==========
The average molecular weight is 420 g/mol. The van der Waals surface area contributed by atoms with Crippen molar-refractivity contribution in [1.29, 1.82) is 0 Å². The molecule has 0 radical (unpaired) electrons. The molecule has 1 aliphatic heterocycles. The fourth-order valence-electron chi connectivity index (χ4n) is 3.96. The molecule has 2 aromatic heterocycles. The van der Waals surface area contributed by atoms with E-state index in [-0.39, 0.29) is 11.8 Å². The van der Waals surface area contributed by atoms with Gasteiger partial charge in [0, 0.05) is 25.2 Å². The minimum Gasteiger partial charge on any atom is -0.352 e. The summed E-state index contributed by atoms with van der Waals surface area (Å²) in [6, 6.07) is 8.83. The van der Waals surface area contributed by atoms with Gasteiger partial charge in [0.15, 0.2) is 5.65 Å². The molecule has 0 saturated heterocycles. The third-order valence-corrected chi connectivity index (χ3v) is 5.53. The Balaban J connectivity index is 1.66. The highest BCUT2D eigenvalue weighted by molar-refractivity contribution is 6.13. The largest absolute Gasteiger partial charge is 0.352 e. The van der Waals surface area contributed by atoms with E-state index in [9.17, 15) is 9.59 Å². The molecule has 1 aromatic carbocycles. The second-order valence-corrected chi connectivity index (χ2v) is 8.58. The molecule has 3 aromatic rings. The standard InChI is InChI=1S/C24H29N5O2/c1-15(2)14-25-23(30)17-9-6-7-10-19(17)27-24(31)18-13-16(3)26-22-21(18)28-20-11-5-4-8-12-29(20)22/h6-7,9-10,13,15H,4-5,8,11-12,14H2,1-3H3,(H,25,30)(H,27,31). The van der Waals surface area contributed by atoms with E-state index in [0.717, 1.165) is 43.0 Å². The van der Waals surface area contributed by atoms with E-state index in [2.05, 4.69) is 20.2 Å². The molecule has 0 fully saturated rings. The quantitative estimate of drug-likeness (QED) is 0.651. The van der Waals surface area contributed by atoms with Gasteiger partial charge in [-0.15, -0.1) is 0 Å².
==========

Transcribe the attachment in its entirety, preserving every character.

The average molecular weight is 420 g/mol. The van der Waals surface area contributed by atoms with Crippen molar-refractivity contribution in [1.29, 1.82) is 0 Å². The molecule has 0 radical (unpaired) electrons. The molecule has 1 aliphatic heterocycles. The fourth-order valence-electron chi connectivity index (χ4n) is 3.96. The molecule has 2 aromatic heterocycles. The van der Waals surface area contributed by atoms with E-state index in [-0.39, 0.29) is 11.8 Å². The van der Waals surface area contributed by atoms with Gasteiger partial charge in [0, 0.05) is 25.2 Å². The minimum Gasteiger partial charge on any atom is -0.352 e. The summed E-state index contributed by atoms with van der Waals surface area (Å²) in [6, 6.07) is 8.83. The van der Waals surface area contributed by atoms with Gasteiger partial charge in [0.15, 0.2) is 5.65 Å². The molecule has 0 saturated heterocycles. The third-order valence-corrected chi connectivity index (χ3v) is 5.53. The Balaban J connectivity index is 1.66. The highest BCUT2D eigenvalue weighted by molar-refractivity contribution is 6.13. The largest absolute Gasteiger partial charge is 0.352 e. The van der Waals surface area contributed by atoms with E-state index in [9.17, 15) is 9.59 Å². The molecule has 1 aromatic carbocycles. The second-order valence-corrected chi connectivity index (χ2v) is 8.58. The molecule has 3 aromatic rings. The standard InChI is InChI=1S/C24H29N5O2/c1-15(2)14-25-23(30)17-9-6-7-10-19(17)27-24(31)18-13-16(3)26-22-21(18)28-20-11-5-4-8-12-29(20)22/h6-7,9-10,13,15H,4-5,8,11-12,14H2,1-3H3,(H,25,30)(H,27,31). The van der Waals surface area contributed by atoms with E-state index in [0.717, 1.165) is 43.0 Å². The van der Waals surface area contributed by atoms with E-state index in [2.05, 4.69) is 20.2 Å². The molecule has 0 fully saturated rings. The quantitative estimate of drug-likeness (QED) is 0.651. The van der Waals surface area contributed by atoms with Gasteiger partial charge in [-0.15, -0.1) is 0 Å².